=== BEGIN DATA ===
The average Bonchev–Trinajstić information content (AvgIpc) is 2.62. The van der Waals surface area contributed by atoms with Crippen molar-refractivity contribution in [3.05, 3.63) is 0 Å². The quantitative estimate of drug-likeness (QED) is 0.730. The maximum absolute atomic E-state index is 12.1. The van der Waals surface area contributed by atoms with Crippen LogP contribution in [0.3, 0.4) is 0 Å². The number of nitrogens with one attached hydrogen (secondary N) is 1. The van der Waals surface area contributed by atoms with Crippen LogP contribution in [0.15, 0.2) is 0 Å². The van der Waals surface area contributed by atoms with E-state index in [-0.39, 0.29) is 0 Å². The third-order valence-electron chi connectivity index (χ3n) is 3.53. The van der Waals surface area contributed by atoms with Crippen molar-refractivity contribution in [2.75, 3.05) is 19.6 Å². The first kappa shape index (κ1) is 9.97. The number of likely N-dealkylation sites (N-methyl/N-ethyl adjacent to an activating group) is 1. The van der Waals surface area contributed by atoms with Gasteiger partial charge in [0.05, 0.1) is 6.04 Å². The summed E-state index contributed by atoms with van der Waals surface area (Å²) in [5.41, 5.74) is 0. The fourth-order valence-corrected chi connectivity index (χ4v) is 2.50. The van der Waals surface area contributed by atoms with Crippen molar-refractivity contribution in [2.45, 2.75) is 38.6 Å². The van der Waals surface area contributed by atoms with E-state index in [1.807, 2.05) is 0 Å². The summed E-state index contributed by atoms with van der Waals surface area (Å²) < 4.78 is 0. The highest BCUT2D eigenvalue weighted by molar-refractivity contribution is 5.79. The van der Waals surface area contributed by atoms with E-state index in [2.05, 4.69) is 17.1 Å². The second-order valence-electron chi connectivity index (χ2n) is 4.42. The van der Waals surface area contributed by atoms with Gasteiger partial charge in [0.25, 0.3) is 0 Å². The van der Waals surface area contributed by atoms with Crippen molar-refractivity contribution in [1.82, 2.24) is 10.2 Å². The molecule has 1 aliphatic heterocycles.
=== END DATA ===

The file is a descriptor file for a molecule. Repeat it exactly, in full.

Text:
The average Bonchev–Trinajstić information content (AvgIpc) is 2.62. The van der Waals surface area contributed by atoms with Crippen molar-refractivity contribution in [3.05, 3.63) is 0 Å². The quantitative estimate of drug-likeness (QED) is 0.730. The maximum absolute atomic E-state index is 12.1. The van der Waals surface area contributed by atoms with Crippen LogP contribution in [0.3, 0.4) is 0 Å². The number of nitrogens with one attached hydrogen (secondary N) is 1. The van der Waals surface area contributed by atoms with Crippen LogP contribution in [0.15, 0.2) is 0 Å². The van der Waals surface area contributed by atoms with E-state index in [-0.39, 0.29) is 0 Å². The third-order valence-electron chi connectivity index (χ3n) is 3.53. The van der Waals surface area contributed by atoms with Crippen molar-refractivity contribution in [2.75, 3.05) is 19.6 Å². The first kappa shape index (κ1) is 9.97. The number of likely N-dealkylation sites (N-methyl/N-ethyl adjacent to an activating group) is 1. The van der Waals surface area contributed by atoms with Gasteiger partial charge in [0.05, 0.1) is 6.04 Å². The summed E-state index contributed by atoms with van der Waals surface area (Å²) in [5.41, 5.74) is 0. The fourth-order valence-corrected chi connectivity index (χ4v) is 2.50. The van der Waals surface area contributed by atoms with Crippen molar-refractivity contribution in [2.45, 2.75) is 38.6 Å². The van der Waals surface area contributed by atoms with E-state index in [1.807, 2.05) is 0 Å². The summed E-state index contributed by atoms with van der Waals surface area (Å²) < 4.78 is 0. The highest BCUT2D eigenvalue weighted by molar-refractivity contribution is 5.79. The van der Waals surface area contributed by atoms with E-state index in [2.05, 4.69) is 17.1 Å². The second-order valence-electron chi connectivity index (χ2n) is 4.42. The van der Waals surface area contributed by atoms with Gasteiger partial charge in [0.25, 0.3) is 0 Å². The van der Waals surface area contributed by atoms with Crippen molar-refractivity contribution in [1.82, 2.24) is 10.2 Å². The molecule has 1 aliphatic heterocycles.